Crying in the Bathroom by Erika L. Sánchez Book Review


The new book by Erika L. Sánchez “Crying in the Bathroom” has arrived on time. The memoir in essays explores the National Book Award finalist’s experiences with mental health, first-generation trauma, femininity, and motherhood in particular. “Choosing how and when to start a family is critical to our liberation as women,” she writes in the essay I Am Not Your Perfect Mexican Mom. “Having experienced the physical discomfort of pregnancy makes me even more convinced that forcing a woman to endure it against her will should be a crime.” It’s as if she expected the Supreme Court would overthrow Roe v. Calf, and she set out to provide women with the literature they needed to comfort and inspire us as we navigate this new reality.

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Sánchez is a raw, uncompromising and bitter writer who takes on difficult subjects. In an essay, she talks about how having an abortion gave her the opportunity to build a great life now – which includes a daughter. As she explains, she had to build a life of her own before she considered having children, and putting off her career and happiness wasn’t a sacrifice she was willing to make. This choice was not about quality of life; it Saved her life. “I will never pretend my abortion was easy,” she writes. “It was without a doubt the worst experience of my life. However, if I could go back in time and do it all over again, I would. I think the procedure saved me.”

However, not all essays deal with the decisions surrounding motherhood. In “Do you think I’m pretty? Circle Yes or No”, the author addresses the social construct of beauty and who is allowed to define it. Sánchez has a complex relationship with her looks, which she reiterates throughout the book, mostly with self-deprecating comments about her big mouth and nose. (“Once I asked my older brother to pass me a spoon,” she recalls, “and he gave me a ladle with a straight face.”)

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She questions the Eurocentric ideals of beauty that are glorified and perpetuated by the media. It’s a stark contrast to standards of beauty in their own Mexican culture. As a result, her teenage life growing up in Chicago is strained. “I was confused,” she writes. “Television said I was chubby while my people were worried about my thinness. What was the ideal weight? I had no idea.” She briefly experiments with bulimia, but it doesn’t stick because she thinks it’s a waste of food.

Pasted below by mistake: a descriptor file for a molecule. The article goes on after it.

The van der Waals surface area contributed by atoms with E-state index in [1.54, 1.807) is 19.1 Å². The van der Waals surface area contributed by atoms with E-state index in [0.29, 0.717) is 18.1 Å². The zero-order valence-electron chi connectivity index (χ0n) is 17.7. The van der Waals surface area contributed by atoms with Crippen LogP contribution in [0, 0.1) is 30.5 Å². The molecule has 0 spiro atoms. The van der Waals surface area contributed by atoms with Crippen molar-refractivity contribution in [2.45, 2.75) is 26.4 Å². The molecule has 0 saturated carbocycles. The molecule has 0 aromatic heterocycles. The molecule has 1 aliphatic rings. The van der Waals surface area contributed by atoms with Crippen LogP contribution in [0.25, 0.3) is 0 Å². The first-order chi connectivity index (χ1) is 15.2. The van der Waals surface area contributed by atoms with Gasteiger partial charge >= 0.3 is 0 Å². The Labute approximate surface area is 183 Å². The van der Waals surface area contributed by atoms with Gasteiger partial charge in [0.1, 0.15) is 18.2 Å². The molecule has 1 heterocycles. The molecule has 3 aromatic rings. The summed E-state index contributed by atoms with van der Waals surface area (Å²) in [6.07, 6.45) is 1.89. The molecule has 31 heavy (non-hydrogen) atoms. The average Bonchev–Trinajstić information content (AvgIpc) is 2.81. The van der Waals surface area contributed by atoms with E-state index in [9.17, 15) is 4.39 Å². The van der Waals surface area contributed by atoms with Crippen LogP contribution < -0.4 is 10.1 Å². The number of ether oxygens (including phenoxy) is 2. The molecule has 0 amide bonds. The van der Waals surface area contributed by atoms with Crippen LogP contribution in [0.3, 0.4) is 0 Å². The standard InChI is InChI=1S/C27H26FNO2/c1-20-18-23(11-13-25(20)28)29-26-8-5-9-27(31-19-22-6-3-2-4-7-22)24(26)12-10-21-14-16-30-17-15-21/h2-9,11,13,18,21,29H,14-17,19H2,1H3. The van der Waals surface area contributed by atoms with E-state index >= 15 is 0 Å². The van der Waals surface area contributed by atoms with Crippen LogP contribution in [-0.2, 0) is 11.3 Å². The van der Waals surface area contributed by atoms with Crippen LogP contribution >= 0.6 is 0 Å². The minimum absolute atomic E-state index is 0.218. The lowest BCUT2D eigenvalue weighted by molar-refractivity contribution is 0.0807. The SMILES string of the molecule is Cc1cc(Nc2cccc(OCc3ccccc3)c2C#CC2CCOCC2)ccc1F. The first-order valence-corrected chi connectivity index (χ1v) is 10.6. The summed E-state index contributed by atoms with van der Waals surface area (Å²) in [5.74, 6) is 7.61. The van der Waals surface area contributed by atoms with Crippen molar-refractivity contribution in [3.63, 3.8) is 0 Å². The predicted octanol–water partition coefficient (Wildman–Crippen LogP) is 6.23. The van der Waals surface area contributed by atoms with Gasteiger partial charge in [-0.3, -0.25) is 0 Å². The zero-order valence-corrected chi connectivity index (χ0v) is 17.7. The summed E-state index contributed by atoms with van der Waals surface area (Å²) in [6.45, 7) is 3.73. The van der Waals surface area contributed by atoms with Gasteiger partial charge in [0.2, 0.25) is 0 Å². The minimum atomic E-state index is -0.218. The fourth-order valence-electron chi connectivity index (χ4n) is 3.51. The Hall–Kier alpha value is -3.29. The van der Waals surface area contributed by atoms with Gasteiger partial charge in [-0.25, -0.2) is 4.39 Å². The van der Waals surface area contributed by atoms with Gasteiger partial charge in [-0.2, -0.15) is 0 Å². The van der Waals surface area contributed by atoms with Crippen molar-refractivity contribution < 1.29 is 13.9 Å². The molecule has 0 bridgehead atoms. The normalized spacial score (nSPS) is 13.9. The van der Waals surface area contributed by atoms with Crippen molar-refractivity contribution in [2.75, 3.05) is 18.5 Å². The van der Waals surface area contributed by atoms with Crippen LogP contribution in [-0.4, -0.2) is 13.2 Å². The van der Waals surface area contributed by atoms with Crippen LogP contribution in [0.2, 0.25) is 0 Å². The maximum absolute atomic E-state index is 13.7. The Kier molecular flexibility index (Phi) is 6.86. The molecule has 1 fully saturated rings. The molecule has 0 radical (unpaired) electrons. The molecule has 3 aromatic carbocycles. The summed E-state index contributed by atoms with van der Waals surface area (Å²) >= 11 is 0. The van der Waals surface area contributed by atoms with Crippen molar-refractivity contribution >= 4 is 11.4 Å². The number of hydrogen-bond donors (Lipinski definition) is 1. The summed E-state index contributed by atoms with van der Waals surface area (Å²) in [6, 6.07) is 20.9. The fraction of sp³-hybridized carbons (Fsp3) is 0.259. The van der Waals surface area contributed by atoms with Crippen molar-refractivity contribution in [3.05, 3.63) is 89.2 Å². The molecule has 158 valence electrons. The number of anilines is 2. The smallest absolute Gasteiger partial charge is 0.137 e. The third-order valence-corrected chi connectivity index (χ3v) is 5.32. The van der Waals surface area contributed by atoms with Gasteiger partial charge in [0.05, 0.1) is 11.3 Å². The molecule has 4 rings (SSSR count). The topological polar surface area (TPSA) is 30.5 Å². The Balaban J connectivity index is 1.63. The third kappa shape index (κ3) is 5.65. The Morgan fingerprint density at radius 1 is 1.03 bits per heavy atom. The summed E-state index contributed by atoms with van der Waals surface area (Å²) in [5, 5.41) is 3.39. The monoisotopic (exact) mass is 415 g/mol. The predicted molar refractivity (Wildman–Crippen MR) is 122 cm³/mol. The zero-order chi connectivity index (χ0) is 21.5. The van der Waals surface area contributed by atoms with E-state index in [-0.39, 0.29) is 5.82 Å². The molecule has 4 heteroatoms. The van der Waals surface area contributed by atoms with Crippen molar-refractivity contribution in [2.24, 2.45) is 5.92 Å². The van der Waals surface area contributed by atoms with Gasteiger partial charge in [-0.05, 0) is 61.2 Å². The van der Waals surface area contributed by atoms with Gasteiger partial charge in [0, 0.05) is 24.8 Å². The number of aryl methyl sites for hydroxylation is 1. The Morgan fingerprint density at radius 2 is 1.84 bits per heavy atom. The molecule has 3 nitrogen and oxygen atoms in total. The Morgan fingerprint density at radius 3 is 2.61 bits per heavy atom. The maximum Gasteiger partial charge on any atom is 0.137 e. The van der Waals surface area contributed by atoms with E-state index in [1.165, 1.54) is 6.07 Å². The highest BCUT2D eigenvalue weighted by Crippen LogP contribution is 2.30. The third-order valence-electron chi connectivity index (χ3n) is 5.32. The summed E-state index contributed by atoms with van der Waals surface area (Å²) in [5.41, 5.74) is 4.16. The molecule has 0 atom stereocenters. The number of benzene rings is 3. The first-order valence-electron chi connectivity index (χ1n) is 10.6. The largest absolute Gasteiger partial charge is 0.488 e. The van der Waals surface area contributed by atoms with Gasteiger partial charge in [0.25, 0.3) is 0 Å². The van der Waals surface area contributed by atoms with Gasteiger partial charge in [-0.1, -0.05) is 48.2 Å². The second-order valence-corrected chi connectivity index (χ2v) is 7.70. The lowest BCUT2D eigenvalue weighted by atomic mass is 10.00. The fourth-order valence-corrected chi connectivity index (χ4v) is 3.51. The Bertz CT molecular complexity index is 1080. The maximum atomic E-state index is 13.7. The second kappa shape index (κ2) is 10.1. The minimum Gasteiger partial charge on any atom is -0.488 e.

Trying to keep up with beauty standards is exhausting and sometimes fun. Continued from Tori Spelling’s “hot girl” characterBeverly Hills, 90210,” pánchez writes, “She looked like a sad horse in desperate need of a torta.” As funny as the essay is, Sánchez also manages to capture the frustration of being a young girl growing into womanhood while trying to understand his body and ward off the predatory advances of the men. In one of her teenage years, she ends up believing she’s beautiful, but men’s unwanted attention forces her to reconsider whether she even wants to be pretty. As an adult, Sánchez seems to have a clearer understanding of her own beauty and how to deal with it. She writes: “Beauty itself is not the problem. The problem is who we let decide what is beautiful.”

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Sánchez’s mental health is central to their stories. She’s open about her struggles with depression. The title essay, “Crying in the Bathroom,” explores the author’s difficult relationship with office work, which stifles her creative side. When she turns 30, Sánchez takes a well-paying job in marketing. Her family always wanted this to escape working in factories like they did. But the job doesn’t allow her the “life of art and freedom” she desires, and the micro-organized environment takes a terrible emotional toll on her. “I secretly took my husband’s anti-anxiety meds just to get through the day,” she writes. Instead of being relieved when she finally stops, Sánchez is ashamed. As the daughter of immigrants who endured uncomfortable situations to earn a good living for her family, Sánchez believes that giving up a high-paying job, even though she suffered, makes her weak in comparison.

There is a recognizable arc in the structure of the book. The author introduces herself at one of her lowest and most confusing points – broke and asleep on an air mattress in a roach-infested apartment she shares with a friend – and takes us on a ride that ends with her happy and high. She has grown into a woman who can afford a large house with her husband and three children. Sánchez’s writing evokes vivid images. It’s also humorous, thoughtful, and so chatty that it feels like she’s recounting the story of her life over a cup of coffee with a blunt by the side. Sánchez describes herself as loud and crass, and her writing proves it. All of this means that this insightful memoir might not go down well with the easily offended. But if you are looking for an unfiltered feel-good story, you will find it here.

Keishel Williams is a Trinidadian-American book critic, arts and culture writer, and editor.

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